A Vervet Monkey and her baby peering at us one morning while we were sitting at the table on the veranda. Check out that thin pink ear of the baby.

Gone 30 months to date, we’ve only traveled the tip of the iceberg, (yes, we’ll go there too), with much ahead of us, health providing. We’ve seen so little of the world and yet in another way we’ve seen so much, as shown in these photos.

We howl every time we look at this photo of a monkey in Kruger National Park kissing the ground. Too cute!

Yesterday afternoon, we took a one hour walk, mostly talking about the future and further committing to one another our dedication in continuing on with a high level of enthusiasm and excitement. 

This photo was taken through the window of our cottage when we stayed at a resort on the Indian Ocean in Diani Beach, Kenya to celebrate our one year anniversary of traveling the world. The monkeys were hanging around as soon as we moved in. They knew we’d have the complimentary fruit plate provided to new guests at check-in which many guests often fed them. We didn’t eat the fruit nor did we give it to the monkeys who need to forage for their food.

We discussed that we’ve spent too much time in Hawaii, as much as we’ve loved it and are ready to move along. Who’d have ever thought anyone would say, “We’ve spent too much time in Hawaii?” 

A leopard, the fourth animal of the Big 5, all of which we’d seen in the first 10 hours on safari in Kenya.

It’s not about Hawaii. It may be one of the most beautiful places on the planet and we’ve loved it, especially our time in Kauai. However, as we’ve passed the 90-day maximum period we usually stay in one location, the wanderlust has kicked in for both of us. We’re ready to go. 

This Barn Owl was trying to figure a way out of the attic of our house in Kenya. Hesborn, our house man, helped it escape.

With a variety of social activities ahead of us, plenty of sorting and packing to tackle, a box of supplies for the next two years yet to be shipped, in about three weeks we’ll begin the preparations to depart Hawaii.

The White Fronted Plover, a bird often seen along rivers in Africa.

We always giggle to ourselves when someone we meet says, “Enjoy your vacation or have a good trip.” Although, we have a similar sense of excitement that one has when anticipating an upcoming vacation, holiday or trip, as we navigate our way from one location to another it never feels like a vacation. It feels like a glorious life for which we are grateful, humbled, and never take for granted.

We spent an entire day watching the activities of a group of thousands of grasshoppers as they moved from one tree to another.
Close up of one of the above grasshoppers dining on a cabbage leaf we’d left on the driveway.

It could all change in a minute by unforeseen circumstances. We choose not to worry about that possibility, perhaps that eventuality. As we discussed on our walk yesterday, we’ll always have the option to figure it out.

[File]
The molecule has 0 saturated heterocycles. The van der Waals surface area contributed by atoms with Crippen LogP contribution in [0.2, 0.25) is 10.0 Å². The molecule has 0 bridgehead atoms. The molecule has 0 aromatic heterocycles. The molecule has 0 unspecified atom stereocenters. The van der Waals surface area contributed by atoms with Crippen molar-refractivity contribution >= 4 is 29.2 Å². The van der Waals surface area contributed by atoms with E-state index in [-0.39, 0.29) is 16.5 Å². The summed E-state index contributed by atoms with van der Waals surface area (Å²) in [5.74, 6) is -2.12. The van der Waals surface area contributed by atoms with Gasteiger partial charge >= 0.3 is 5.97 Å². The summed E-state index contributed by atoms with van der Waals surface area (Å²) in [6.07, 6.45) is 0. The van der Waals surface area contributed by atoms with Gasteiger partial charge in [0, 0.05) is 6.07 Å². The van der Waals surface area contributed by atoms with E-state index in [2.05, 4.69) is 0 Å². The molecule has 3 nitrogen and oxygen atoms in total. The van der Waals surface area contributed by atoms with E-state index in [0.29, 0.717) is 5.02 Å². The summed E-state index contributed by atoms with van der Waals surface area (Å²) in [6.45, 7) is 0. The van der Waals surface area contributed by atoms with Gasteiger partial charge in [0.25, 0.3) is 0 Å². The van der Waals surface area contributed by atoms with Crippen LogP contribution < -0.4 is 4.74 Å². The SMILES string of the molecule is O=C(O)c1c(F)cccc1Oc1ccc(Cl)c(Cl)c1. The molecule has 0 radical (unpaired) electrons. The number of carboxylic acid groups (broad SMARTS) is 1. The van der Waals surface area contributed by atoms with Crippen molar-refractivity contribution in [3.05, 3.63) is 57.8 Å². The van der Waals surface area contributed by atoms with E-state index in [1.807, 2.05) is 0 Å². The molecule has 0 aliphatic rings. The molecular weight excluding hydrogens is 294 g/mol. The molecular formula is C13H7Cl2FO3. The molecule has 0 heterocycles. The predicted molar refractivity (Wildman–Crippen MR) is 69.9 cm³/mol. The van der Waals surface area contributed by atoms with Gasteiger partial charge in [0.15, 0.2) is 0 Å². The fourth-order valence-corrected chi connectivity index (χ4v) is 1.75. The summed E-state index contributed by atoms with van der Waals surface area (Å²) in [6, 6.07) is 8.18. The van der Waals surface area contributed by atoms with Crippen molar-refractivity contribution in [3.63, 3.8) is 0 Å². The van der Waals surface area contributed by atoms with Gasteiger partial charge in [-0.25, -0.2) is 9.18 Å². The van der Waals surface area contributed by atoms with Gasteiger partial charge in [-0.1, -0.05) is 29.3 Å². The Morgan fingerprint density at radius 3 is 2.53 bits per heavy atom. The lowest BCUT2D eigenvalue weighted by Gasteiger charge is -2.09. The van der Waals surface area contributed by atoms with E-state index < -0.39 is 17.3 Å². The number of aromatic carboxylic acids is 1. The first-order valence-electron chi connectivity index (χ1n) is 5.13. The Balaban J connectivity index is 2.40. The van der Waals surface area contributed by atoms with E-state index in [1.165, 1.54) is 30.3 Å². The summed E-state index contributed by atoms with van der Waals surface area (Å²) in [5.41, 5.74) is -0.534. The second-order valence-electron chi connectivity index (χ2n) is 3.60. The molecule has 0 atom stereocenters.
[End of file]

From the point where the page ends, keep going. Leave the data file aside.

The Golden Orb Spider web was located in the carport in South Africa.
This frog hung out in the rafters watching us each day during our entire time at the African Reunion House in South Africa.
Male frogs fertilizing the egg-laden foam nest made by the female frog overnight. Seeing the progression of this event occurring in our yard in South Africa was an amazing experience.

As we neared our condo we encountered a couple, a few years older than us, most likely tourists based on the camera hanging around his neck and the binoculars in her lap. She was in a wheelchair and he was pushing her along the same path we’d taken.

Having an opportunity to see an endangered Hawaiian Monk Seal on the beach in Kauai was a thrill.
We weren’t ever able to get a photo of a full breach of a whale. Once we get to Australia, we may have better luck.

We said hello in passing with both of us in quiet contemplation for several moments afterward. At the same instance, we turned to each other and spoke simultaneously in almost the exact words, “That could be us one day.”

We love the Helmeted Guinea Fowl. They visited every day, many with their chicks.
Look at the colors in this close up of the above Helmeted Guinea Fowl. Tom referred to these birds as Guinea Hens.

We agreed, “Yes, it could be us and if it is, we’ll carry on, one way or another.”

Enjoy the weekend! We’re off to explore today. Back tomorrow with all the new photos!

                                                Photo from one year ago today, April 18, 2014:

Le Jardin restaurant in the souks of Marrakech was a favorite we often visited. Two turtles wandered about the floor providing a degree of entertainment.  Please click here for details.